Boston Red Sox: How Do They Improve Against Left-Handed Pitching?

Douglas SiborContributor IAugust 9, 2013

Jonny Gomes is one of several Red Sox who have struggled against left-handed pitching in 2013.
Jonny Gomes is one of several Red Sox who have struggled against left-handed pitching in 2013.Otto Greule Jr/Getty Images

The 2013 Boston Red Sox have, by most conventional measurements, the best offense in baseball. They lead MLB in runs scored, doubles, total bases, OBP, OPS and walks, among others. They’re near the top in numerous others.

So why can we still gripe about the hitters?

Thursday night’s feeble effort against the immortal Bruce Chen (7.2 IP, 5 H, 0 R, 1 BB, 2 SO) solidified a serious problem the Sox still have at the plate: They can’t hit left-handed pitching. This is largely a team-wide problem, and the disparity between their performances versus right-handers has become pretty staggering.

Here are just a few of the areas in which Sox hitters continue to struggle. The stats are complete as of Thursday night’s loss in Kansas City:

Categoryvs. LHPvs. RHP
Batting Average.250.285

As one would probably expect, Dustin Pedroia (.321 BA, .897 OPS) has led the way for the Sox against lefties. Shane Victorino (.293 BA, .787 OPS) has certainly carried his weight as well. But that is really where the strong performances against southpaws end.

At least left-handed hitters David Ortiz (.275 BA, 5 HR) and Jacoby Ellsbury (.256 BA, .666 OPS) have a legitimate excuse for their struggles, and both have absolutely mashed right-handed pitching all season. So they get a free pass.

Everyone hitting outside No. 1 through 4 in the Sox’s lineup, though, has been a mess. Jarrod Saltalamacchia (.193 BA), Stephen Drew (.202 BA) and alleged lefty-killer Jonny Gomes (.202 BA) have been absolutely horrid against lefties, posting a 1.05 BB/SO ratio and combining to drive in just 32 runs all season long.

A complete look at the carnage versus lefties can be found here, courtesy of Just be warned: It is not going to be pretty.

The good news, despite these brutal numbers, is that there is hope for the Sox. They still have over three weeks to decide if they want to pursue an available bat via a waiver deal, and with each passing day, it looks more likely a move could be made.

The most obvious choiceone that has been discussed ad nauseamis making a trade for the Phillies’ Michael Young. Ken Rosenthal of Fox Sports reported Young would waive his no-trade clause for Boston. While the third baseman has traditionally been a strong hitter against left-handed pitching (.310 lifetime average, .829 OPS), he has struggled in 2013 (.230 BA, .705 OPS).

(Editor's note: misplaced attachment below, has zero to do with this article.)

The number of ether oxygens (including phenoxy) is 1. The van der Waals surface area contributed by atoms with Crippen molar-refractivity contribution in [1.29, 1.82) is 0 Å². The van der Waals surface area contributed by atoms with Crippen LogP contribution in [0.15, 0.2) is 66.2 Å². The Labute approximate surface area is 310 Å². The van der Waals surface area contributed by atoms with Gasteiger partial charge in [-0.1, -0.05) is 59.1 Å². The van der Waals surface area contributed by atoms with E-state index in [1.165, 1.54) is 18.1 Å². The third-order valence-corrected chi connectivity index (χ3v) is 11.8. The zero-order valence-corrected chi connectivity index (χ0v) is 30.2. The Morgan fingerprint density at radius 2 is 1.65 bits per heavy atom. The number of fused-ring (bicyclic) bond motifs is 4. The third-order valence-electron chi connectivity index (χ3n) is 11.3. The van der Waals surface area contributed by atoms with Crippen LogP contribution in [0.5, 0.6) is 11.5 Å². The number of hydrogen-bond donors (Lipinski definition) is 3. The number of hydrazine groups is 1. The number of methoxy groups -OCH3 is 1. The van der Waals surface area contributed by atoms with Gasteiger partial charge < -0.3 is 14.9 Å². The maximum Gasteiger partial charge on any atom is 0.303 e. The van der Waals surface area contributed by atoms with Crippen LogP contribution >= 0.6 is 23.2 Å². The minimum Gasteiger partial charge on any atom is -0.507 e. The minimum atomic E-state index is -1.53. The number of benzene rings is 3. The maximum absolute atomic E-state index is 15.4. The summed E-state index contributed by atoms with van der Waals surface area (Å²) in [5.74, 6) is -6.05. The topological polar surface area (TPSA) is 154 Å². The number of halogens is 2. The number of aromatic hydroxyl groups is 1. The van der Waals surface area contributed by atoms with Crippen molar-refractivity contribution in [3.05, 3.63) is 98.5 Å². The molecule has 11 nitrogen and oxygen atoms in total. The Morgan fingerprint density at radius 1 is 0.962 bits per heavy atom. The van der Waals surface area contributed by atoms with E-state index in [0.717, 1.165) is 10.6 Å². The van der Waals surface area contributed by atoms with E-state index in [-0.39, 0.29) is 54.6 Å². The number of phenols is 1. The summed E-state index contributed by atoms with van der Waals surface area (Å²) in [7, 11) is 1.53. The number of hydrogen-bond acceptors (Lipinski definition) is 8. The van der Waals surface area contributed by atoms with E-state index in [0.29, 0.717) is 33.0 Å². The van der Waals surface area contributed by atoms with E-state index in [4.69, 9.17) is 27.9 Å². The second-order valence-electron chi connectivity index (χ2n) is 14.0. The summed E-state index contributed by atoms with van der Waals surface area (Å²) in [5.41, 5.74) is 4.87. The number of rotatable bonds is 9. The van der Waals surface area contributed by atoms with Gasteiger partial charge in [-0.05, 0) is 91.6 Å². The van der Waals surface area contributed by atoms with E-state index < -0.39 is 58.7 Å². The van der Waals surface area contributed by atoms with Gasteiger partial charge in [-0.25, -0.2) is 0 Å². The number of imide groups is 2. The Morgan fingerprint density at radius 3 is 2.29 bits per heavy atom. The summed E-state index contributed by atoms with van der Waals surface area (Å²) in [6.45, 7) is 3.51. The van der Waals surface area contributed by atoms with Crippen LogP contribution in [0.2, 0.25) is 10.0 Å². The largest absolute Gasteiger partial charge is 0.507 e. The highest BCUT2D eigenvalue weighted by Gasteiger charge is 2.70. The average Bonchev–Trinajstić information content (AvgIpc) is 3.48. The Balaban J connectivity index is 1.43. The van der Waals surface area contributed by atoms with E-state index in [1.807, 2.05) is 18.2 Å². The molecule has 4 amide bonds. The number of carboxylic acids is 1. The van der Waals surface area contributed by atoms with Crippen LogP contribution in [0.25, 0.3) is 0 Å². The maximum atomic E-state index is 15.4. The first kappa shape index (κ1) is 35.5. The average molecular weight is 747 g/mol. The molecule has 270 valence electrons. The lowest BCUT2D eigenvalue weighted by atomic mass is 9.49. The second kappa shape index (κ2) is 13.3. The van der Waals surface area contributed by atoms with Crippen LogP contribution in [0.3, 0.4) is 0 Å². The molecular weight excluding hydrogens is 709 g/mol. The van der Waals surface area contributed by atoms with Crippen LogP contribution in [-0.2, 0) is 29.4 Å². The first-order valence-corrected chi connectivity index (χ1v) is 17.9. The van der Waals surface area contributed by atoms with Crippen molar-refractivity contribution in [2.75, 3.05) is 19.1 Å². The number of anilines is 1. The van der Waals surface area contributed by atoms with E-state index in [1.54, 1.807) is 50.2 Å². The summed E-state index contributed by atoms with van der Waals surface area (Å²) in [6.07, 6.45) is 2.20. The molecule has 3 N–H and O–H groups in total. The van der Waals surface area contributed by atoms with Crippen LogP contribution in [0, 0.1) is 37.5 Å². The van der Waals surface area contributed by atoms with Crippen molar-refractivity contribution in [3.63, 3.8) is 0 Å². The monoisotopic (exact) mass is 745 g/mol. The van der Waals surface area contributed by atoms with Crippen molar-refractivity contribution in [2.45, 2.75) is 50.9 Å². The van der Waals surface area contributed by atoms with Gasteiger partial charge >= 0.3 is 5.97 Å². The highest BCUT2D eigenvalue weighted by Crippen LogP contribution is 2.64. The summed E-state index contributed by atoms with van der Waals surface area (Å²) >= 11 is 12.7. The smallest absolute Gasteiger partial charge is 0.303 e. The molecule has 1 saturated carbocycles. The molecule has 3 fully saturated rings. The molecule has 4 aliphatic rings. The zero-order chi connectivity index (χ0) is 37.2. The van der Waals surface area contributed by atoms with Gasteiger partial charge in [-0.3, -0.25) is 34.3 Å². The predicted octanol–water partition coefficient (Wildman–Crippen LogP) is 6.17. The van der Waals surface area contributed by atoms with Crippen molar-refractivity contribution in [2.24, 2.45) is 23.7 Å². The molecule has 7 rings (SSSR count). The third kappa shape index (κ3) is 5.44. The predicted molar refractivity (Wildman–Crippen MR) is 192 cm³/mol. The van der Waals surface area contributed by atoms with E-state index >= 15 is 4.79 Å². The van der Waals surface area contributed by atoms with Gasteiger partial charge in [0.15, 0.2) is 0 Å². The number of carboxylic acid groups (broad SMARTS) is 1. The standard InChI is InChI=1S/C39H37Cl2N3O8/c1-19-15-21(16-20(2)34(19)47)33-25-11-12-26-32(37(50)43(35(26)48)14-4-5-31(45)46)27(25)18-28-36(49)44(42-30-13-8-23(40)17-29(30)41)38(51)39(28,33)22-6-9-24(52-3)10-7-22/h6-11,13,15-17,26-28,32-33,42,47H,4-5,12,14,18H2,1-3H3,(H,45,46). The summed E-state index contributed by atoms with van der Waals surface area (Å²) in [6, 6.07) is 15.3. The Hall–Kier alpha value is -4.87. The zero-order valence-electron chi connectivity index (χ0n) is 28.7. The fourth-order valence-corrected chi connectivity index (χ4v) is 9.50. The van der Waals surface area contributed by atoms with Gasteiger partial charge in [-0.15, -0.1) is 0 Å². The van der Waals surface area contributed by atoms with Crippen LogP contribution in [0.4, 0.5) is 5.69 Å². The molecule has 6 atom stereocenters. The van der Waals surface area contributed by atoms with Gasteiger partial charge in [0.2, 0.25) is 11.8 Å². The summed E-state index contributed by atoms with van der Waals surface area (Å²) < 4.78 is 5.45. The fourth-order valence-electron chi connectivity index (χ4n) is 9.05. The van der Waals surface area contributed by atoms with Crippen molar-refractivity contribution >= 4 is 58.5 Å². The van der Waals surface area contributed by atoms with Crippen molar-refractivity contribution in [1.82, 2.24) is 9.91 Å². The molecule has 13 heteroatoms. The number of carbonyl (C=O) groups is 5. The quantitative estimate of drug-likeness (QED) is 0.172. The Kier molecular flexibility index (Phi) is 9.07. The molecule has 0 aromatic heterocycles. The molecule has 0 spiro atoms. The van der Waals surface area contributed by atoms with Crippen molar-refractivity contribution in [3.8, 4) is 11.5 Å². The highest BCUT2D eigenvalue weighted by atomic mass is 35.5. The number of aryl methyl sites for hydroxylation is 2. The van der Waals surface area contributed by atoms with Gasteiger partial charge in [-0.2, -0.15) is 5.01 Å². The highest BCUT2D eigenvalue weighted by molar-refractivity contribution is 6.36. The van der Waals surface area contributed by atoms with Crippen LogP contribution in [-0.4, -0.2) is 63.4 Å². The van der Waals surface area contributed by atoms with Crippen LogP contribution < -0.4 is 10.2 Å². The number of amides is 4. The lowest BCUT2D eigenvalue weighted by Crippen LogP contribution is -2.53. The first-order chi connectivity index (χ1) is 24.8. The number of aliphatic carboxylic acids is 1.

The veteran would certainly bring stability and experience to third base, but it doesn’t seem like he would represent much of an improvement for the Sox at this stage of his career.

So perhaps the solution is Will Middlebrooks? After all, he is a right-handed hitter who has MLB experience, and in 2012, he crushed lefties to the tune of a .300 average and .906 OPS over 100 at-bats.

Unfortunately, he doesn’t seem like a viable candidate either. His 2013 numbers against lefties were certainly better than his numbers against right-handers, but that isn’t saying a whole lot. Middlebrooks hit .234 with a .675 OPS versus southpaws this season before his demotion, and it doesn’t seem like the Sox are in any hurry to bring him back to Boston.

The answer, as one of my colleagues observed yesterday, is Xander Bogaerts. Admittedly, he doesn’t have much experience playing third base or high-level minor league experience of any kind. However, he’s got the talent and poise to succeed right away in Boston.

While it’s a small sample size, Bogaerts’ numbers against lefties in Pawtucket have been very encouraging. He has gone 16-for-48 with four doubles and two home runs, and his 15 walks give him an absurd OBP of .492 and a 1.034 OPS. While these figures don’t guarantee MLB-level success, surely he won’t be worse than the horrific Brock Holt-Brandon Snyder platoon.

It’s also worth pointing out what we observed in the first paragraph: The Sox are the highest-scoring team in MLB. They can afford to have Bogaerts learn on the fly at the bottom of the lineup, taking his lumps so that when the Sox have a pivotal showdown against David Price, Matt Moore or CC Sabathia in September, he’ll be ready to give them the lift they so desperately need.